New Consent Requirements

Under the new regime, CEMs could be sent only with the express consent of the recipient, unless the sender could demonstrate that there is a statutory exception. Examples of exceptions include messages that solely:

  • provide a requested quote or estimate;
  • facilitate, complete or confirm a commercial transaction; and
  • provide warranty information, product recall information, or safety or security information about a product that the message recipient has used or purchased.

There also would be limited instances in which consent could be implied, including where there is an "existing business relationship" between the sender and the recipient. Generally speaking, such a relationship would exist if the sender could demonstrate that:

  • there is a business relationship arising from the purchase or lease of a product, goods or a service within the prior two-year period;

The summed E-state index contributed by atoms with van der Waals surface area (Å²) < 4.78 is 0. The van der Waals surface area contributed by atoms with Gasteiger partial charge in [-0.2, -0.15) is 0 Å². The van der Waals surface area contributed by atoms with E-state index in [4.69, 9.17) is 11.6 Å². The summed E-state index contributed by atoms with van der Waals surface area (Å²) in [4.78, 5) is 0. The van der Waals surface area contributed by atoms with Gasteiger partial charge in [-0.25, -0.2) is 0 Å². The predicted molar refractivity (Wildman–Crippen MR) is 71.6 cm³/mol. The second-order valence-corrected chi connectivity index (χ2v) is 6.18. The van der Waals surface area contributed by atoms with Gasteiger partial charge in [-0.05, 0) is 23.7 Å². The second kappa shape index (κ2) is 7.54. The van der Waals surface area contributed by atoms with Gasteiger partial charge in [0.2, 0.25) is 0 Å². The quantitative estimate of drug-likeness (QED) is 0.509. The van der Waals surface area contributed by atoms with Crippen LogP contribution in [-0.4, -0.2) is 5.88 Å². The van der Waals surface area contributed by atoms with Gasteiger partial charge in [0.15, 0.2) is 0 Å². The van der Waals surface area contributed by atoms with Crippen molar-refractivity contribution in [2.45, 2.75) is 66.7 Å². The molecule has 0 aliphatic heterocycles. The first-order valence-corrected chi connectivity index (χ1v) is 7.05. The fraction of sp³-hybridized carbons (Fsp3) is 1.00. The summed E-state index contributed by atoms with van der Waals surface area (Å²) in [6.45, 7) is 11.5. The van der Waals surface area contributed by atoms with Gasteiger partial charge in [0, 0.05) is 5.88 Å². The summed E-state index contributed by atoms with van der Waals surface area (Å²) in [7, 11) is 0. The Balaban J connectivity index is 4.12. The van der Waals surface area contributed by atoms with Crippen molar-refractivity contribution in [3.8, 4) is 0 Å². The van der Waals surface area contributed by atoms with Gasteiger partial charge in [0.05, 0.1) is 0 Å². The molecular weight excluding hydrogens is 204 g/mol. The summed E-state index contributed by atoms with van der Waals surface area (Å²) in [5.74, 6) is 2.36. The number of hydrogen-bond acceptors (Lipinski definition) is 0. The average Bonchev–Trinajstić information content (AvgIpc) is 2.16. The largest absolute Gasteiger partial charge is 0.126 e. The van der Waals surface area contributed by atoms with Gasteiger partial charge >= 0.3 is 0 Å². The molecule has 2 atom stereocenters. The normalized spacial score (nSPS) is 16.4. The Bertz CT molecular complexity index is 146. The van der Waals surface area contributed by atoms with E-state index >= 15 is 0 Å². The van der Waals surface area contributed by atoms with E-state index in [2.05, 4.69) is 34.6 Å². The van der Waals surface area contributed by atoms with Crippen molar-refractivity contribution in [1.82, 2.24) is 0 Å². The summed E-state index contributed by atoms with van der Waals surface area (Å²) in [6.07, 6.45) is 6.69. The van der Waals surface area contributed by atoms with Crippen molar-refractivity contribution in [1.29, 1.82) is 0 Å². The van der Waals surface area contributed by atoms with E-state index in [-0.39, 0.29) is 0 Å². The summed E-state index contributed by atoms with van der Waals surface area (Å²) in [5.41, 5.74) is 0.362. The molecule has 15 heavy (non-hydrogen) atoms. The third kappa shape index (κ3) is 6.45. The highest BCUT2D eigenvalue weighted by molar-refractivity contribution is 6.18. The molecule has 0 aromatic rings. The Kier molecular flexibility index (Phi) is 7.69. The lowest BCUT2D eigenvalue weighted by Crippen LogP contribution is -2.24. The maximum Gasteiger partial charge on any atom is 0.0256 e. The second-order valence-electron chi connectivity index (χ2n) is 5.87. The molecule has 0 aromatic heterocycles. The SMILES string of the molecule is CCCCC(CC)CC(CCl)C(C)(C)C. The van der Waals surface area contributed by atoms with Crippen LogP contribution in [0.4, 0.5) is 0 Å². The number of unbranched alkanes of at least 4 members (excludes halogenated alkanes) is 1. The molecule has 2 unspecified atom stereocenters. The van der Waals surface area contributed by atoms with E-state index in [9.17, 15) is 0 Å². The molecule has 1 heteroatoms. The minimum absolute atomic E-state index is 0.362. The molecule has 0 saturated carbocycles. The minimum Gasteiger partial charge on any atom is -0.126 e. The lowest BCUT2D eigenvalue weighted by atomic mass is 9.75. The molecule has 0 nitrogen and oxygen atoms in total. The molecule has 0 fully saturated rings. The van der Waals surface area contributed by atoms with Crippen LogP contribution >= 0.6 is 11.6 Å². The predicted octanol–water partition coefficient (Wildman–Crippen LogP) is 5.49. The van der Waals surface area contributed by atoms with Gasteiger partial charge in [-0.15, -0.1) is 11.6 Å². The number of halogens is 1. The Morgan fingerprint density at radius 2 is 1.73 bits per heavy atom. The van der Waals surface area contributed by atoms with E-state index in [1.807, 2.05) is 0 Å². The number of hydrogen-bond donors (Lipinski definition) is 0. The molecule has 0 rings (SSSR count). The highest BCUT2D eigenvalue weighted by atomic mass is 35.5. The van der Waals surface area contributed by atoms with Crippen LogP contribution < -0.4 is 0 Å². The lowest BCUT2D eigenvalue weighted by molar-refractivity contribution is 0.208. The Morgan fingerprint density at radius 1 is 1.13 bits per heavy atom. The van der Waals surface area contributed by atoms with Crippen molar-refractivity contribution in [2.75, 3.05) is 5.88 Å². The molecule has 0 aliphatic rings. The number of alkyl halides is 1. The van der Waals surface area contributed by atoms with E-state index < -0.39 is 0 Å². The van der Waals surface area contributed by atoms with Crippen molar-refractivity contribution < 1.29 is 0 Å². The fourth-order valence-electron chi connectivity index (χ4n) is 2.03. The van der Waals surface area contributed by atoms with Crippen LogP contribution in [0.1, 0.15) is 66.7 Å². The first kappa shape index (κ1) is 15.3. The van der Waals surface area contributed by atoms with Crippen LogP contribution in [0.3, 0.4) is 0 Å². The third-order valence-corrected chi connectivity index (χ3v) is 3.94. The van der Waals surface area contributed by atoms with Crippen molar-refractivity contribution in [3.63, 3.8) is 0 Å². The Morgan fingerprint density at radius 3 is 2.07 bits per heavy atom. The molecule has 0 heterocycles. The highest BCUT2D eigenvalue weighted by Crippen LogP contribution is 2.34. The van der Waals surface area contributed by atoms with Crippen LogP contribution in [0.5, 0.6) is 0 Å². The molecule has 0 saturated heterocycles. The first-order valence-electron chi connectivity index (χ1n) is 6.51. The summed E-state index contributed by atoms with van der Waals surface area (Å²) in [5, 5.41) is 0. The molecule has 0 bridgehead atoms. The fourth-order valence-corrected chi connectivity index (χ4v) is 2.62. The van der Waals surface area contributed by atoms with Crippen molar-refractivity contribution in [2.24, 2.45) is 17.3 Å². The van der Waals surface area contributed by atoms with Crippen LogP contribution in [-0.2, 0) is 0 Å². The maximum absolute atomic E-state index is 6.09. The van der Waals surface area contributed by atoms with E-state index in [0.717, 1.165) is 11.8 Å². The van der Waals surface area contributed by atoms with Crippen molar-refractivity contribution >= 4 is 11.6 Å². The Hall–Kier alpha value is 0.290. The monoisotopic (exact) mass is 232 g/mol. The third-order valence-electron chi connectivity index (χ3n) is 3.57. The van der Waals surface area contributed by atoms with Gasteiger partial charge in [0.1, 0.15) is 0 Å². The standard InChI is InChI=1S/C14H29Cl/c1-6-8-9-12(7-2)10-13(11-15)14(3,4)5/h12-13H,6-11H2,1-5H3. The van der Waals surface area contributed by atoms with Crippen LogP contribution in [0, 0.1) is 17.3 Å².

• there is a written contract with the recipient (other than in respect of the purchase or lease of products, goods or services and certain other subject matter) until two years following termination of the contract; or
  • there was an inquiry or application made by the recipient within the prior 6 months regarding certain commercial activities, including purchases of goods or services.

Note, however, that these time periods would not apply during the initial three years after the anti-spam rules come into force if the existing business relationship includes communications using CEMs and the recipient has not opted-out of receiving them.

Consent Disclosure Requirements